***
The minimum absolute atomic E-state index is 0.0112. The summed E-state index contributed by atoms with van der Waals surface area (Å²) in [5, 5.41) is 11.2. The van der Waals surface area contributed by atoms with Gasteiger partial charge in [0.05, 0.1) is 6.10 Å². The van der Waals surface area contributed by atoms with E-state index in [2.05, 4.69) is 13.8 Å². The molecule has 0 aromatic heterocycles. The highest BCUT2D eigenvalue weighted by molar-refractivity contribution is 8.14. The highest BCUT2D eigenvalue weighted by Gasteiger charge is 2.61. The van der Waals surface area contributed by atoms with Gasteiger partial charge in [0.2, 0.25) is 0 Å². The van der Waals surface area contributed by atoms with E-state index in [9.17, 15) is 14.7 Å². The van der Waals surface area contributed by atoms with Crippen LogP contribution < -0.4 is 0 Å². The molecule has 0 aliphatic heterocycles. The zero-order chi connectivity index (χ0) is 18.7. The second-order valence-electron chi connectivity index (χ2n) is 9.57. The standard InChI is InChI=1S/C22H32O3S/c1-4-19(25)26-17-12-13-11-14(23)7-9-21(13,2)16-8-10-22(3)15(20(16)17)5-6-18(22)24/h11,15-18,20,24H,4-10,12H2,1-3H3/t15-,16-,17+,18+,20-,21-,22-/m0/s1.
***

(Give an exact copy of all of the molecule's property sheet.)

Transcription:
The minimum absolute atomic E-state index is 0.0112. The summed E-state index contributed by atoms with van der Waals surface area (Å²) in [5, 5.41) is 11.2. The van der Waals surface area contributed by atoms with Gasteiger partial charge in [0.05, 0.1) is 6.10 Å². The van der Waals surface area contributed by atoms with E-state index in [2.05, 4.69) is 13.8 Å². The molecule has 0 aromatic heterocycles. The highest BCUT2D eigenvalue weighted by molar-refractivity contribution is 8.14. The highest BCUT2D eigenvalue weighted by Gasteiger charge is 2.61. The van der Waals surface area contributed by atoms with Gasteiger partial charge in [0.2, 0.25) is 0 Å². The van der Waals surface area contributed by atoms with E-state index in [9.17, 15) is 14.7 Å². The van der Waals surface area contributed by atoms with Crippen LogP contribution < -0.4 is 0 Å². The molecule has 0 aliphatic heterocycles. The zero-order chi connectivity index (χ0) is 18.7. The second-order valence-electron chi connectivity index (χ2n) is 9.57. The standard InChI is InChI=1S/C22H32O3S/c1-4-19(25)26-17-12-13-11-14(23)7-9-21(13,2)16-8-10-22(3)15(20(16)17)5-6-18(22)24/h11,15-18,20,24H,4-10,12H2,1-3H3/t15-,16-,17+,18+,20-,21-,22-/m0/s1.